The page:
Even though Ohio State has only held two practices so far this spring, we’re already starting to have a better idea – or at least have reason to think we do – of what the Buckeyes’ depth chart could look like in 2019.
Ohio State opened the first hour of its first two spring practices to the media, giving us a glimpse of which players are currently running with the first-team and second-team offenses and defenses so far, as well as an opportunity to see which players might be making an early impression that gives them a chance to climb the depth charts at their respective positions.
As such, with Ohio State on spring break this week, it’s time for an updated early projection of what the Buckeyes’ lineups and rotations could look like this year.
With a new head coach and five brand new assistant coaches, Ohio State is just beginning its evaluation of its 2019 roster, so there’s still plenty of time for things to change. It’s still very early, and just because a player is lining up as a starter during the first two spring practices doesn’t mean he will be come fall, or even by the end of the spring.
But with what we’ve been able to see so far, and a best guess at which players will still surge up the depth chart, there’s enough evidence to make an educated prediction of how things will stack up.
In the following projection, at least two players are listed at every position. For positions where the Buckeyes could rotate three or more players into the lineup, all players who are projected to see regular playing time are included.
1. Justin Fields
2. Matthew Baldwin
New Ohio State head coach Ryan Day said after the Buckeyes’ first practice that there is “going to be a battle” between Fields and Baldwin this spring, but all signs still point to the starting quarterback job being Fields’ to lose.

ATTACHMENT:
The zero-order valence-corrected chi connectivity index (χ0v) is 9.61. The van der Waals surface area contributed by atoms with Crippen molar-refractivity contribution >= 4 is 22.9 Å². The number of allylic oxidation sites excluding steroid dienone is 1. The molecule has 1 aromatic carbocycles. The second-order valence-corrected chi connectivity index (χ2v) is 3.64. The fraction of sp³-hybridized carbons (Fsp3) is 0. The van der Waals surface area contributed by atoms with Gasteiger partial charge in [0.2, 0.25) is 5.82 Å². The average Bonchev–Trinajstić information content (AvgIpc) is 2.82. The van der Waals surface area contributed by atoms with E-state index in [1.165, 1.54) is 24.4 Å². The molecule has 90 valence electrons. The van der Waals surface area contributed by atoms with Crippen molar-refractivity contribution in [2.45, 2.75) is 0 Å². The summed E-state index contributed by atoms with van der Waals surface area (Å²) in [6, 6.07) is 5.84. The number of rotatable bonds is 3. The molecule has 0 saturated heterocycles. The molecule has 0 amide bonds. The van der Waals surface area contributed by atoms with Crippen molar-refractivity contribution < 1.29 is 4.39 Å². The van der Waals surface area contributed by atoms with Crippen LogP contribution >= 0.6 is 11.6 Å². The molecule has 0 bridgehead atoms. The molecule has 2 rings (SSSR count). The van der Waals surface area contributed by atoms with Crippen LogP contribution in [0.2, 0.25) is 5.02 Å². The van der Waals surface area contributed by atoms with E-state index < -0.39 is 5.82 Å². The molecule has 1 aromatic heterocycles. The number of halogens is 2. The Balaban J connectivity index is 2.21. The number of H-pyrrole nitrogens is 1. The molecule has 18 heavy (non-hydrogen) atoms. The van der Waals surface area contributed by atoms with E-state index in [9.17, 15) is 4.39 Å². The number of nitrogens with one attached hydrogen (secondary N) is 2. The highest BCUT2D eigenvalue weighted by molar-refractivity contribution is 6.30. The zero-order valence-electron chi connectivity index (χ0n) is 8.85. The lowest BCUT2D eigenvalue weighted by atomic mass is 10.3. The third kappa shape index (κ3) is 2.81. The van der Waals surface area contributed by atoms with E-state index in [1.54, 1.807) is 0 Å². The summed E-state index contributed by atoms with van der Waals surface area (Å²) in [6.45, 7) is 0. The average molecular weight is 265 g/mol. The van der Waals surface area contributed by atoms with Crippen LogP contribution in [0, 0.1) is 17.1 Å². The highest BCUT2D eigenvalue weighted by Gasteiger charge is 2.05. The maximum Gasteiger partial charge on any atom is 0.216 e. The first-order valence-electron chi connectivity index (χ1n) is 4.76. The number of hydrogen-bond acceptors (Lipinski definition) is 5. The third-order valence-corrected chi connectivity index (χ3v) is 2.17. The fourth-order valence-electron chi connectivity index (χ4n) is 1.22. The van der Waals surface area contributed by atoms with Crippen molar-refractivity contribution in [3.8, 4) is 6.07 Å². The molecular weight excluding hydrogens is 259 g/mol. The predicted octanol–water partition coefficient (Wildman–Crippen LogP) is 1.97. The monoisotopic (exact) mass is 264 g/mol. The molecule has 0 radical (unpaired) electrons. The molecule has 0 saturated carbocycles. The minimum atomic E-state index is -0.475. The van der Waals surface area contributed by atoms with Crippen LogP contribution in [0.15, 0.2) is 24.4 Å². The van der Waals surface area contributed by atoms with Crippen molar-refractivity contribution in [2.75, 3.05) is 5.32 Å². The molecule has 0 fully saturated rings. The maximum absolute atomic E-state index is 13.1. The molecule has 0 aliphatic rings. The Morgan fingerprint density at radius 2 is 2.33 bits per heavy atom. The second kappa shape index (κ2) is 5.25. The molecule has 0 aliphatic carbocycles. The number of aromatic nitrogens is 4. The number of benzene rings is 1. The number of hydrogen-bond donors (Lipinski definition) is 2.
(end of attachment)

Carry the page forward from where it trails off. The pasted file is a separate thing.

He came to Ohio State for the opportunity to be Dwayne Haskins’ successor, and as the No. 2 overall prospect from the recruiting class of 2018, he didn’t transfer from Georgia to sit on the bench somewhere else. He has the tools as both a passer and a runner to potentially be another elite quarterback in Day’s offense, and he took most of the first-team reps during the windows of the Buckeyes’ first two practices that were open to the media.
Baldwin has a good arm and the potential to be a capable starting quarterback for Ohio State in the future, but he’d have to clearly outperform Fields this spring to seize the starting job away from him.
1. J.K. Dobbins
2. Master Teague
3. Demario McCall
While Dobbins is the Buckeyes’ clear-cut top running back, the competition to be the No. 2 running back on the depth chart appears to be wide open. Teague and McCall were both limited by injuries in Ohio State’s first two practices, opening the door for early enrollee freshman Marcus Crowley to get some reps with the first-team offense right off the bat.
Still, it seems likely that Teague and McCall would have the upper hand on Crowley to earn playing time in the rotation this year given that Crowley is just beginning his Ohio State career.
McCall should be in line to play a bigger role in Ohio State’s offense this season, but it remains uncertain how exactly he fits in. McCall’s best role, though, looks like it could be the third-down/passing-down back role that he played last season – which could allow him to rotate in regularly, but also allow Teague or Crowley to earn a spot in the rotation as Dobbins’ primary backup.